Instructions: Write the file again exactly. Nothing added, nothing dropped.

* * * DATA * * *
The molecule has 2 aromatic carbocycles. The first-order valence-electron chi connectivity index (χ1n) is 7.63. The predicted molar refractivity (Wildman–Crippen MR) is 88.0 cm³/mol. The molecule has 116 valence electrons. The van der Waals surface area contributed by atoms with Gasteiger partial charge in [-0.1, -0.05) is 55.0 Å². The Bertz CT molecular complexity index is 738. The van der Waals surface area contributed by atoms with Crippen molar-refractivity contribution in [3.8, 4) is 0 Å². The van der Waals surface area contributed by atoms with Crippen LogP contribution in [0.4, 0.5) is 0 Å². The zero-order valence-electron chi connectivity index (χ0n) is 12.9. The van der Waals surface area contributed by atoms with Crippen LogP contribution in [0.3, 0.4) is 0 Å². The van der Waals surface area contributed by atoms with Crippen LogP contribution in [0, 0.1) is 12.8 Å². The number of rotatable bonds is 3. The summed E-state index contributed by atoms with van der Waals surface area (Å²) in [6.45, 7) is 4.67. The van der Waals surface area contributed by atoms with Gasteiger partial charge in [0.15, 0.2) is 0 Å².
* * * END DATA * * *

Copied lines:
The molecule has 2 aromatic carbocycles. The first-order valence-electron chi connectivity index (χ1n) is 7.63. The predicted molar refractivity (Wildman–Crippen MR) is 88.0 cm³/mol. The molecule has 116 valence electrons. The van der Waals surface area contributed by atoms with Gasteiger partial charge in [-0.1, -0.05) is 55.0 Å². The Bertz CT molecular complexity index is 738. The van der Waals surface area contributed by atoms with Crippen molar-refractivity contribution in [3.8, 4) is 0 Å². The van der Waals surface area contributed by atoms with Crippen LogP contribution in [0.4, 0.5) is 0 Å². The zero-order valence-electron chi connectivity index (χ0n) is 12.9. The van der Waals surface area contributed by atoms with Crippen LogP contribution in [0.3, 0.4) is 0 Å². The van der Waals surface area contributed by atoms with Crippen LogP contribution in [0, 0.1) is 12.8 Å². The number of rotatable bonds is 3. The summed E-state index contributed by atoms with van der Waals surface area (Å²) in [6.45, 7) is 4.67. The van der Waals surface area contributed by atoms with Gasteiger partial charge in [0.15, 0.2) is 0 Å².